Actual exports

47. We have previously recommended the provision of more information on actual exports. The very basic information provided on the value of exports is not directly comparable with the categories of goods which the Government controls. We regret the fact that it has not been possible to reach agreement within the EU on changing Tariff Codes to enable a greater level of transparency in the information provided on the value of strategic exports, and we hope that the Government will take any opportunities that arise to press for such changes in the future. We welcome the Government's commitment to exploring how it can improve the data available on the value of defence exports.[48]

48. The Action Plan for the Implementation of the Basic Principles for an EU Strategy against Proliferation of Weapons of Mass Destruction[49] proposes a joint effort by member states and the Commission to establish equivalence between EC customs classification and the lists of controlled dual-use items. We recommend that the Government should take a leading role in promoting this initiative.

Improving parliamentary scrutiny

49. It is now a number of years since a system of prior parliamentary scrutiny of export licence applications was first proposed. We continue to support a system of prior scrutiny of the most sensitive export licence applications, because it would allow us to feed into the licensing process at a point which would be most effective. We believe that the arguments which the Government has raised against such a system have been shown in previous Reports to be misplaced.

50. When we took evidence from the Foreign Secretary in February, he did not hold out any hopes that the Government had changed its position on prior scrutiny, but he did suggest that the Government was considering "ways of enhancing retrospective scrutiny".[50]

51. We do not believe that retrospective scrutiny is an adequate substitute for prior scrutiny—but it is what we have, and it is not without its benefits, as the last five years of our joint inquiries have shown. We believe that there are a number of ways in which its effectiveness could be usefully enhanced:

  • Information on licence applications is currently only made available long after the decisions on those applications have been taken. Information on decisions taken in January 2002 appeared in an Annual Report published in July 2003, some 19 months later. Providing information on licensing decisions more swiftly after they have been made would mean that the public and the Committee would have a chance to consider more topical decisions and policies than is currently the case.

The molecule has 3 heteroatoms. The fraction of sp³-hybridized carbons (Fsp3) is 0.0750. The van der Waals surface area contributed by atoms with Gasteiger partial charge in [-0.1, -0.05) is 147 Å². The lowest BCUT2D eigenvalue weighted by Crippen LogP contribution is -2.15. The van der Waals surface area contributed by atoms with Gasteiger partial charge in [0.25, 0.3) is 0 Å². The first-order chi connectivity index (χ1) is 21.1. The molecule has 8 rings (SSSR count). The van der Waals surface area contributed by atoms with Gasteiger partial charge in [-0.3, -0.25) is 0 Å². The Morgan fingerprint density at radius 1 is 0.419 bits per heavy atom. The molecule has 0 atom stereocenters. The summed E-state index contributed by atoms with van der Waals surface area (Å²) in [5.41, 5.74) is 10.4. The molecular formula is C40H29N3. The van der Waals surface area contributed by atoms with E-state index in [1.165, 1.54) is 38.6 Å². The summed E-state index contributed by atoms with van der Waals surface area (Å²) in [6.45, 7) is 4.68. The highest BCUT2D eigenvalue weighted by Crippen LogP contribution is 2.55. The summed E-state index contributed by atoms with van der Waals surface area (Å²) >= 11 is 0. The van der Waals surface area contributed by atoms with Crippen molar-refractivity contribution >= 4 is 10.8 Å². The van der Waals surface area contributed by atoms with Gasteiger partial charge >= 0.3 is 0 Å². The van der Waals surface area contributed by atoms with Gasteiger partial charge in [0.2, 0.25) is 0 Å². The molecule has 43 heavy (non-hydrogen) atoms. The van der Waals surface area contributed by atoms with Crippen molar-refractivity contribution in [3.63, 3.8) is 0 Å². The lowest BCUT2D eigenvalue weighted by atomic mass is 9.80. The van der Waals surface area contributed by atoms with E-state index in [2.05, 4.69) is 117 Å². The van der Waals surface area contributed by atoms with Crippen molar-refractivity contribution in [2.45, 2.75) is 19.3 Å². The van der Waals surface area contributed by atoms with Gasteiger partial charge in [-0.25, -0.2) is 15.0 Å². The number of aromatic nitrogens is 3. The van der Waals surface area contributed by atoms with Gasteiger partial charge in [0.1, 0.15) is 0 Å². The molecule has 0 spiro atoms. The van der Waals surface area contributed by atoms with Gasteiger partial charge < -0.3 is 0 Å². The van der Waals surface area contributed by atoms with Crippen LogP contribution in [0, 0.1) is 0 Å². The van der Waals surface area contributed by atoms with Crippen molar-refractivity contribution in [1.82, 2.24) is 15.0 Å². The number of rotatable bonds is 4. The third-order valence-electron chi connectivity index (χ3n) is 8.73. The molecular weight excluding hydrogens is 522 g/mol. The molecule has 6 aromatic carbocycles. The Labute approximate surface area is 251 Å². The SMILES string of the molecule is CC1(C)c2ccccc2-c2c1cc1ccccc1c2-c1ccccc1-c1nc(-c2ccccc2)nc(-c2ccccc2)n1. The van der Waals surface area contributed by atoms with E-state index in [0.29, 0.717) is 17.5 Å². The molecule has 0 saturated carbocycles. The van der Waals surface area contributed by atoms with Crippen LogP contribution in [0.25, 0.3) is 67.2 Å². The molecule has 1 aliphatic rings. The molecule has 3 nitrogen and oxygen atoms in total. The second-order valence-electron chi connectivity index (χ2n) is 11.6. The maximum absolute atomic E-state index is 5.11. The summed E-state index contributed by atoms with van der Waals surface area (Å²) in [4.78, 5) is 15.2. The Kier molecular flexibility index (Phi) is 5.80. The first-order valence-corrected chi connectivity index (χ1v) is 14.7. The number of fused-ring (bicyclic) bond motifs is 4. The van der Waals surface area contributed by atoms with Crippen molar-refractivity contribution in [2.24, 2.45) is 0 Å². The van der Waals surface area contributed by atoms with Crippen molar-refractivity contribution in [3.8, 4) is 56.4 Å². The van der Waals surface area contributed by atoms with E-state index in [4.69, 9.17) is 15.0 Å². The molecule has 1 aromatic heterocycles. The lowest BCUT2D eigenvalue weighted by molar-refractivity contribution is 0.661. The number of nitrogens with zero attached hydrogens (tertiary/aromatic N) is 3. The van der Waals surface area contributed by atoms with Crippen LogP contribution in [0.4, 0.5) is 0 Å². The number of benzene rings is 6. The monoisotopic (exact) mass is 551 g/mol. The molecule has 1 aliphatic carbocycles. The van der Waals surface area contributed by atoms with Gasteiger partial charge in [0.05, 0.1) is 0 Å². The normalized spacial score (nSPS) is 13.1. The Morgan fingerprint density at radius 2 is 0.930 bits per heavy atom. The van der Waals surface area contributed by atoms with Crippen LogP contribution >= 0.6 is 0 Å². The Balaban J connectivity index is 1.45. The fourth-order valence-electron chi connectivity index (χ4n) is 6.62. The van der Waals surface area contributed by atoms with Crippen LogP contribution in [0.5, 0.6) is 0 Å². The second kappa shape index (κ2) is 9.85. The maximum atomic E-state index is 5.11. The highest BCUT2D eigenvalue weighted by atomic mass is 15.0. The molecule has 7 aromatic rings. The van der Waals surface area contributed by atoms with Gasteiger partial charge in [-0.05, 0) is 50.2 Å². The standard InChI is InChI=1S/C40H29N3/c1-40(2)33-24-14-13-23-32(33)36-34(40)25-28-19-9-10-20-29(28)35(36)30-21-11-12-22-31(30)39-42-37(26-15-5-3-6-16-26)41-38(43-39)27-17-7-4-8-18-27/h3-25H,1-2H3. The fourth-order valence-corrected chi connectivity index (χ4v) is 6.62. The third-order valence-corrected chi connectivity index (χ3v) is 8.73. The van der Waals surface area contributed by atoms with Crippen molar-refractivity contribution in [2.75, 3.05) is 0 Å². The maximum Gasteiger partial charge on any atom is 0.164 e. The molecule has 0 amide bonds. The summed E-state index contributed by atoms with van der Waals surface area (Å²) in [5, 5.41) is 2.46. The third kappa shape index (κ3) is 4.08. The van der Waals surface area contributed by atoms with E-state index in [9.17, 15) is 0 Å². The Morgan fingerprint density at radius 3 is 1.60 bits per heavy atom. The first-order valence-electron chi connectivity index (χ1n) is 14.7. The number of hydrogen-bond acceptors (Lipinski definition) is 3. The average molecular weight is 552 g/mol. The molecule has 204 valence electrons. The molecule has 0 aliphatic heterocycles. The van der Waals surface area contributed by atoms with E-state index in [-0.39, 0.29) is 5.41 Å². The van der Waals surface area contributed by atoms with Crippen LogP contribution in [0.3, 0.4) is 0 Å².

• More detailed supplementary information on licence applications could be provided to the Committee in confidence as a matter of routine. This would save the Government from much of the effort of having to carry out a separate exercise to compile this information once a year. It would also enable the Committee to distinguish genuinely debatable licensing decisions from decisions which might appear of concern from published information alone.

52. We recommend that the Government should help us to improve our retrospective scrutiny of export licence applications by publishing more timely licensing information than is currently the case, and by making it a systematic part of the administration of export controls to provide us in confidence with further information on these licensing decisions, including information on end use. We do not regard this as a substitute for a system of prior scrutiny, but it would be an improvement on the current situation.

21   2002 Annual Report, p 10 Back

22   2002 Annual Report, p 11 Back

23   Appendix 12 (DTI) Back

24   Government response to the Second Joint Report from the Committees, Session 2002-03,Cm 5943, p 10 Back

25   Appendix 13, q 51 Back

26   Appendix 13, q 52 Back

27   Appendix 11, Section N Back

28   2002 Annual Report, p 3 Back

29   See paras 29-35. Back

30   HC (2002-03) 474, paras 41-42 Back

31   2002 Annual Report, pp 26-27, 233, 323 Back

32   Appendix 16; see also Q 75 (Mr Isbister) Back

33   See HC (2002-03) 474, paras 130-154 Back

34   Appendix 23 (DMA) Back

35   See para 22. Back

36   Appendix 7 Back

37   HC Deb 8 September 2003, c 73W Back

38   Q 48 Back

39   Appendix 11, Section P; Cm 5943, pp 19-20 Back

40   Cm 5943, p 20 Back

41   Q 87 (Mr Isbister) Back

42   Q 96 (Mr Isbister) Back

43   Appendix 23 (DMA) Back

44   Appendix 23 (DMA) Back

45   Q 165 (Mr Otter) Back

46   Q 157 (Mr Otter) Back

47   Appendix 11, Section P Back

48   Appendix 11, Section Q Back

49   Henceforth WMD Action Plan Back

50   Q 66 Back